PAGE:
Viola Labs and Ocean Way Audio

I hadn't even reached the listening area when five-time Grammy Award-winning engineer Allen Sides declared, "I have something symphonic-like that I think you'd like to hear." Not knowing the identity of this tall, skinny, kinetically-inclined person who kept staring at his iPhone while walking in circles like a dog chasing its tail—he's also the owner of Ocean Way Audio and Ocean Way Recording Studios, and the force whose ears guide Ocean Way's speaker design engineers—I thought to myself, "Oy, more second-rate film score music masquerading as art."

Other than noting that the music was colorful but a bit flat-sounding, I was mostly aware that Sides was moving so much that I needed to close my eyes in order to focus. Which means that I didn't pay much attention to the efforts of Academy Award-winning composer and orchestrator Kevin Kaska, and really owe this set-up another listen. (Note that among Kaska's voluminous credits is his work with the Bose Corporation "to demonstrate the quality of the company's loudspeakers.")

But this is not about Kaska. The truth is, we lamentably and most apologetically overlooked the launch of the Burbank-made Ocean Way Sausalito loudspeaker ($31,500/pair) last year. The speaker's face is angled at 10° for time alignment, and the cabinet has an 18-coat polyester finish as well as optional outrigger stands. The speaker is designed to allow the listen to move around the room without loss of imaging. Its 1" silk-dome HF driver is encased in ferrofluid to increase its power handling capacity while damping dome resonance. The 8" midrange unit has a reinforced aluminum cone with a vented, cast-aluminum chassis, and the 12" aluminum-cone woofer is designed to extend pretty far down. Frequency response is 28Hzצ24kHz ±3dB, and sensitivity 85dB/W/m.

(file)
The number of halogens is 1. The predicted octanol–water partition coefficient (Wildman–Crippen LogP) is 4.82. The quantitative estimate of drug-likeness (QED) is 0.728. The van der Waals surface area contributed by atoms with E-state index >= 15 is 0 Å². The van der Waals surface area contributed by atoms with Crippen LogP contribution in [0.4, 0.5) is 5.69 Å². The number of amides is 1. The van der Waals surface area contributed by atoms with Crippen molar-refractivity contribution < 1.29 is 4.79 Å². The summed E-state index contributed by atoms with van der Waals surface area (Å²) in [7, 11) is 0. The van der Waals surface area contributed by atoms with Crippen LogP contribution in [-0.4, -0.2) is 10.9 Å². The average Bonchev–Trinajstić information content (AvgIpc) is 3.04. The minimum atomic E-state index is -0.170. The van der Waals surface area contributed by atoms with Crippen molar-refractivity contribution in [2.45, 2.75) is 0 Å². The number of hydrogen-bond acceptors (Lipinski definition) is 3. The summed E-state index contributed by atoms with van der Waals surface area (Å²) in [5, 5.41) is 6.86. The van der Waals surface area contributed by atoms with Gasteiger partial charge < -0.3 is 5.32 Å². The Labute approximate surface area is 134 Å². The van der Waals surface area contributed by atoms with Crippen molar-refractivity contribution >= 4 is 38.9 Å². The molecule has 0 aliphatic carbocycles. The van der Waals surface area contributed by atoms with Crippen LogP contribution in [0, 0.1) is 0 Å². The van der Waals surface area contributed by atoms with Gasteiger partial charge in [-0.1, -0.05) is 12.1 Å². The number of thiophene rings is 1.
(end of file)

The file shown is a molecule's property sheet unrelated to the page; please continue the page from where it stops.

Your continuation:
Viola Labs, in turn, showed its new touchscreen Sonata preamp ($35,000), whose outboard power supply has separate regulated sections for analog circuitry and digital control. Volume and balance are controlled optically via a magnetic indexing application, and remote control is achieved via iOS application or RS-232. According to the company's literature, "the Sonata is based on the topology of the Crescendo preamplifier, and uses the OPA-1 discrete low-noise, high-speed operational amplifier module. The OPA-1 high-current output stage will drive high capacitance cables and power amplifier input stages."